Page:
False or misleading claims
In addition to the prohibition against misleading or deceptive conduct, it is unlawful for a business to make false or misleading claims about goods or services.
A misrepresentation is a claim or statement that is false or misleading made by one party to another. This includes claims or statements that you make in television or radio advertisements, in catalogues, on labels, on websites, in contracts (or during contract negotiations), over the telephone, in correspondence (such as letters or emails) or in person.
Whether a claim or statement is false or misleading will depend on the circumstances.
You must not make false or misleading claims or statements, for example, that goods are of a particular standard, quality, value, grade, composition, style or model or have had a particular history or particular previous use.
There are also specific rules against making false or misleading claims or statements about services and about the sale of land or employment. Section 29 of the ACL sets out the types of claims or statements that may be false or misleading.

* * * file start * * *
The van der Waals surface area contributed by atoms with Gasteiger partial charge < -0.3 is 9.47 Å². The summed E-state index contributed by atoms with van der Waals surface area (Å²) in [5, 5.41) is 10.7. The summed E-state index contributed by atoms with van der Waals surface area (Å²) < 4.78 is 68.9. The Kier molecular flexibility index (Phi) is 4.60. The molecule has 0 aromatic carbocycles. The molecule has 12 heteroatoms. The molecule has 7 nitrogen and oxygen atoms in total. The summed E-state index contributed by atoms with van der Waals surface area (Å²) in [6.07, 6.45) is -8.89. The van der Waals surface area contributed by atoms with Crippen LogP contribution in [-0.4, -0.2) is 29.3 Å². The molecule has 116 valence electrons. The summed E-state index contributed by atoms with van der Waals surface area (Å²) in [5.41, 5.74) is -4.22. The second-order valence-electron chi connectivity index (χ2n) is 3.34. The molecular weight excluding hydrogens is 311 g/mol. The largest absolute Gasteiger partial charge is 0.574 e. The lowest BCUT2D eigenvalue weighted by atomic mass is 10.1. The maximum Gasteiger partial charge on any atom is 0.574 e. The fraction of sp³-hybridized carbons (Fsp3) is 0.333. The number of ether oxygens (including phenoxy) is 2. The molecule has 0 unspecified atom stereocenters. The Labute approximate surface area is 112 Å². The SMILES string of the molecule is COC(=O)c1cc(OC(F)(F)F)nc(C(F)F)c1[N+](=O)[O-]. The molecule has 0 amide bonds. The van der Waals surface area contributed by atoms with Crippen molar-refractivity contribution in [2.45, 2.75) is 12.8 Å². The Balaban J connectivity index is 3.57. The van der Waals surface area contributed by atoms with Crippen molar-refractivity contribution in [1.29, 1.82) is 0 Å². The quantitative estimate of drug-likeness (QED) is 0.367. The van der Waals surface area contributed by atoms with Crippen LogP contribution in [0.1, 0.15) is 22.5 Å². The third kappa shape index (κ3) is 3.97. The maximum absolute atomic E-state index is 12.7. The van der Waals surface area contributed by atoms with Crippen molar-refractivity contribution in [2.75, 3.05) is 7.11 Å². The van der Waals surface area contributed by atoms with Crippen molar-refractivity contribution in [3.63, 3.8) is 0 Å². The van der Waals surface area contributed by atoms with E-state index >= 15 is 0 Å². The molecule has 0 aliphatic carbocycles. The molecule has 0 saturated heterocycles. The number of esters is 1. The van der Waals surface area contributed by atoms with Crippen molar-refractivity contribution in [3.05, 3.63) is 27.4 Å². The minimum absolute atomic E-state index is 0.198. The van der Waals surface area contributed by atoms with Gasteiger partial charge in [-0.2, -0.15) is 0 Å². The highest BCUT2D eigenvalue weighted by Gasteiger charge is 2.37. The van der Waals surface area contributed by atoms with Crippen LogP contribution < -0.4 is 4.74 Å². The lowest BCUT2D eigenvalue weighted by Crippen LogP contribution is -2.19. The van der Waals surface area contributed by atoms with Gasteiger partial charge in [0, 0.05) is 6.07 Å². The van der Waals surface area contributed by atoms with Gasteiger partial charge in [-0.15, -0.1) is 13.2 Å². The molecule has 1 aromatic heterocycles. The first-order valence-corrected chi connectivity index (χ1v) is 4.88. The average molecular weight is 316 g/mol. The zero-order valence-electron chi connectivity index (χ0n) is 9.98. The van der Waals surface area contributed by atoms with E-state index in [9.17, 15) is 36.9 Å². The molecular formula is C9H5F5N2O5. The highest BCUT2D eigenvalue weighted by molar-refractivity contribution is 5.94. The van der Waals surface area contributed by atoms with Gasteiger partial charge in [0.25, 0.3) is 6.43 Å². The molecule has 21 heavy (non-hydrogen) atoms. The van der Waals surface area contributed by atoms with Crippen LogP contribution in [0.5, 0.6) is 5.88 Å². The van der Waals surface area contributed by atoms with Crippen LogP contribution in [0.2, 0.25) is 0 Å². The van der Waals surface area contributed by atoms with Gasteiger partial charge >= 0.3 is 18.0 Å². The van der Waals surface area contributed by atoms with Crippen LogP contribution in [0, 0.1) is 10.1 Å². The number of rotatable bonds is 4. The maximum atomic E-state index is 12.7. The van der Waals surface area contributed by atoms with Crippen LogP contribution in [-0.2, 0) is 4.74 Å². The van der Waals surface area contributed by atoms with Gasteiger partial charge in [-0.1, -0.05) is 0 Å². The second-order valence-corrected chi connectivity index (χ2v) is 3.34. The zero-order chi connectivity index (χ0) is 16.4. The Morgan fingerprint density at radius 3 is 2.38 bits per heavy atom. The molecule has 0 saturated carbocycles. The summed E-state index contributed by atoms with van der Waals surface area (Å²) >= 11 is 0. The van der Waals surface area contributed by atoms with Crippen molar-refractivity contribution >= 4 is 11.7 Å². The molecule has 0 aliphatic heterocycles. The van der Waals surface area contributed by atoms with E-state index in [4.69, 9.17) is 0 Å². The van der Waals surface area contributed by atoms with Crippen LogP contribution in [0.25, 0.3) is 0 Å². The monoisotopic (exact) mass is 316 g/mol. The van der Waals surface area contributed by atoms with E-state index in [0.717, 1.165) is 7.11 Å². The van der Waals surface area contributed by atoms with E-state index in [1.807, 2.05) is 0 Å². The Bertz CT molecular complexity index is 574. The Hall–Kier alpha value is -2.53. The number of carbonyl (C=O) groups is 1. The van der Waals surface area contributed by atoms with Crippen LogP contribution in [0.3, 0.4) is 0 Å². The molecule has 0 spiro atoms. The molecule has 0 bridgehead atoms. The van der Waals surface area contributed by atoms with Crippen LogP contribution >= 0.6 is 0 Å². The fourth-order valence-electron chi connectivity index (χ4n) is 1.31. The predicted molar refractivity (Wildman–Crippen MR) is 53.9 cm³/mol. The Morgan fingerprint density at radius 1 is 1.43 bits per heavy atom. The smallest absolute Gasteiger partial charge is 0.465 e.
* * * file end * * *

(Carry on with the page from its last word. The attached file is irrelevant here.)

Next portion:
Real case study: The Federal Court found that a car manufacturer made false or misleading claims in advertisements for one of its vehicles.
The manufacturer represented that the vehicle had seven seats as a standard feature when in fact five seats was the standard configuration.
The manufacturer also represented that the ‘drive away’ price for the vehicle was $79 990 when in fact a purchaser would have to pay additional fees or charges for dealer delivery, statutory charges and two additional seats.
Case law: Federal Court of Australia -  FCA 1990
Media release: Court declares motor vehicle advertising misleading